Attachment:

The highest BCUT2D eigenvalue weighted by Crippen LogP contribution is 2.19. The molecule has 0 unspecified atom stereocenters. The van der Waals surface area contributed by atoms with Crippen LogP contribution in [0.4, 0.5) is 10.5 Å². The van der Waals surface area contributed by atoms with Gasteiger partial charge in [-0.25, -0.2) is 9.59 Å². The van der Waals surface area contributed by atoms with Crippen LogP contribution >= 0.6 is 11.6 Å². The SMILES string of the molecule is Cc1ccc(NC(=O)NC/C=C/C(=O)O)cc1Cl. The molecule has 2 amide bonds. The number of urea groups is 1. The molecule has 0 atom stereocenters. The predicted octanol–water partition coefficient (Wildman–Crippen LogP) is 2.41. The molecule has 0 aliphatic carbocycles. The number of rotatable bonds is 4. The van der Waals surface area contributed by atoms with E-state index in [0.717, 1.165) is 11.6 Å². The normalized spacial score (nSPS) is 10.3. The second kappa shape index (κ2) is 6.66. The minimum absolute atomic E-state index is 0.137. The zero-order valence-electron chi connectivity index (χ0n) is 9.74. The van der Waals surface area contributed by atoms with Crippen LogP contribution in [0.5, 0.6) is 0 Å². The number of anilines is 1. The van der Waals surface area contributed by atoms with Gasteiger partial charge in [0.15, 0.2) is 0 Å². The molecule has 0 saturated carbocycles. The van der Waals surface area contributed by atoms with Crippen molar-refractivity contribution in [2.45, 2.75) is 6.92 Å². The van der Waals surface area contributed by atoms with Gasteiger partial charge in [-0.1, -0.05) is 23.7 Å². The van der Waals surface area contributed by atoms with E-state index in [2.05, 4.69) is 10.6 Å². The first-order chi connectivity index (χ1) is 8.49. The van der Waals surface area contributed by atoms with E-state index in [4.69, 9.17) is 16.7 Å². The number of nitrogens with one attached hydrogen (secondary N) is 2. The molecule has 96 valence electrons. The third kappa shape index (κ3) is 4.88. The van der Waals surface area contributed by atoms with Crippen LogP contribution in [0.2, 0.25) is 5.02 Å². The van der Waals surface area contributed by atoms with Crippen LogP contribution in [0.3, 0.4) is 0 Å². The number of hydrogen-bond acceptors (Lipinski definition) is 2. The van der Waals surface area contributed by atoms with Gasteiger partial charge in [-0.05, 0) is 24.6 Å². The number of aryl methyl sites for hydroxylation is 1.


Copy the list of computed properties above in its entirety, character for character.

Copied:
The highest BCUT2D eigenvalue weighted by Crippen LogP contribution is 2.19. The molecule has 0 unspecified atom stereocenters. The van der Waals surface area contributed by atoms with Crippen LogP contribution in [0.4, 0.5) is 10.5 Å². The van der Waals surface area contributed by atoms with Gasteiger partial charge in [-0.25, -0.2) is 9.59 Å². The van der Waals surface area contributed by atoms with Crippen LogP contribution >= 0.6 is 11.6 Å². The SMILES string of the molecule is Cc1ccc(NC(=O)NC/C=C/C(=O)O)cc1Cl. The molecule has 2 amide bonds. The number of urea groups is 1. The molecule has 0 atom stereocenters. The predicted octanol–water partition coefficient (Wildman–Crippen LogP) is 2.41. The molecule has 0 aliphatic carbocycles. The number of rotatable bonds is 4. The van der Waals surface area contributed by atoms with E-state index in [0.717, 1.165) is 11.6 Å². The normalized spacial score (nSPS) is 10.3. The second kappa shape index (κ2) is 6.66. The minimum absolute atomic E-state index is 0.137. The zero-order valence-electron chi connectivity index (χ0n) is 9.74. The van der Waals surface area contributed by atoms with Crippen LogP contribution in [0.5, 0.6) is 0 Å². The number of anilines is 1. The van der Waals surface area contributed by atoms with Gasteiger partial charge in [0.15, 0.2) is 0 Å². The molecule has 0 saturated carbocycles. The van der Waals surface area contributed by atoms with Crippen molar-refractivity contribution in [2.45, 2.75) is 6.92 Å². The van der Waals surface area contributed by atoms with Gasteiger partial charge in [-0.1, -0.05) is 23.7 Å². The van der Waals surface area contributed by atoms with E-state index in [2.05, 4.69) is 10.6 Å². The first-order chi connectivity index (χ1) is 8.49. The van der Waals surface area contributed by atoms with E-state index in [4.69, 9.17) is 16.7 Å². The number of nitrogens with one attached hydrogen (secondary N) is 2. The molecule has 96 valence electrons. The third kappa shape index (κ3) is 4.88. The van der Waals surface area contributed by atoms with Crippen LogP contribution in [0.2, 0.25) is 5.02 Å². The van der Waals surface area contributed by atoms with Crippen LogP contribution in [0.3, 0.4) is 0 Å². The number of hydrogen-bond acceptors (Lipinski definition) is 2. The van der Waals surface area contributed by atoms with Gasteiger partial charge in [-0.05, 0) is 24.6 Å². The number of aryl methyl sites for hydroxylation is 1.